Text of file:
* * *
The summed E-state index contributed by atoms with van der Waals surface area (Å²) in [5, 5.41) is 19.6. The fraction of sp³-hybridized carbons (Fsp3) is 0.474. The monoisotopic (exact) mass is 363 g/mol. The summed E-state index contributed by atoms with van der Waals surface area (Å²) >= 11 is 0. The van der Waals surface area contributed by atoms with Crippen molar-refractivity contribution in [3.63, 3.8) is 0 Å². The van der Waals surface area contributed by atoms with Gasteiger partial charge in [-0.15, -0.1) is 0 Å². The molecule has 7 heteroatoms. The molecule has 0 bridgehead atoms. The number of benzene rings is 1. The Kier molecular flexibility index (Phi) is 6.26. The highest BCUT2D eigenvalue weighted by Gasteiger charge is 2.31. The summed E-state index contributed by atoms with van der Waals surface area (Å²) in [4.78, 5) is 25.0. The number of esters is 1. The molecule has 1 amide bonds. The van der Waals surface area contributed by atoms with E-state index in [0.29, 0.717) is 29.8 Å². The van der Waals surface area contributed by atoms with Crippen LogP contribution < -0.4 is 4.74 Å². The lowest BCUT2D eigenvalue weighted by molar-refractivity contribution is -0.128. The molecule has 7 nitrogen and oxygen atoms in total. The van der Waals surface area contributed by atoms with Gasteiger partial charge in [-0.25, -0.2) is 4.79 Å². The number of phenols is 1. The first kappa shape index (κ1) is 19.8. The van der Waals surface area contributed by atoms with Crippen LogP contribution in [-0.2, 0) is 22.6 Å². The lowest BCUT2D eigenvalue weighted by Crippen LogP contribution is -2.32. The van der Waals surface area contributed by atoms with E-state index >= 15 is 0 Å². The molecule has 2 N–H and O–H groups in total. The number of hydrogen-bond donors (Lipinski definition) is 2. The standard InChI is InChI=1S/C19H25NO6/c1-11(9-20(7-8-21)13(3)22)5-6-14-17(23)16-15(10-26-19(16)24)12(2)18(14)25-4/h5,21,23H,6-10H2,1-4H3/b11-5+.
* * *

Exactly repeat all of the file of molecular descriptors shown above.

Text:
The summed E-state index contributed by atoms with van der Waals surface area (Å²) in [5, 5.41) is 19.6. The fraction of sp³-hybridized carbons (Fsp3) is 0.474. The monoisotopic (exact) mass is 363 g/mol. The summed E-state index contributed by atoms with van der Waals surface area (Å²) >= 11 is 0. The van der Waals surface area contributed by atoms with Crippen molar-refractivity contribution in [3.63, 3.8) is 0 Å². The van der Waals surface area contributed by atoms with Gasteiger partial charge in [-0.15, -0.1) is 0 Å². The molecule has 7 heteroatoms. The molecule has 0 bridgehead atoms. The number of benzene rings is 1. The Kier molecular flexibility index (Phi) is 6.26. The highest BCUT2D eigenvalue weighted by Gasteiger charge is 2.31. The summed E-state index contributed by atoms with van der Waals surface area (Å²) in [4.78, 5) is 25.0. The number of esters is 1. The molecule has 1 amide bonds. The van der Waals surface area contributed by atoms with E-state index in [0.29, 0.717) is 29.8 Å². The van der Waals surface area contributed by atoms with Crippen LogP contribution < -0.4 is 4.74 Å². The lowest BCUT2D eigenvalue weighted by molar-refractivity contribution is -0.128. The molecule has 7 nitrogen and oxygen atoms in total. The van der Waals surface area contributed by atoms with Gasteiger partial charge in [-0.25, -0.2) is 4.79 Å². The number of phenols is 1. The first kappa shape index (κ1) is 19.8. The van der Waals surface area contributed by atoms with Crippen LogP contribution in [-0.2, 0) is 22.6 Å². The lowest BCUT2D eigenvalue weighted by Crippen LogP contribution is -2.32. The van der Waals surface area contributed by atoms with E-state index >= 15 is 0 Å². The molecule has 2 N–H and O–H groups in total. The number of hydrogen-bond donors (Lipinski definition) is 2. The standard InChI is InChI=1S/C19H25NO6/c1-11(9-20(7-8-21)13(3)22)5-6-14-17(23)16-15(10-26-19(16)24)12(2)18(14)25-4/h5,21,23H,6-10H2,1-4H3/b11-5+.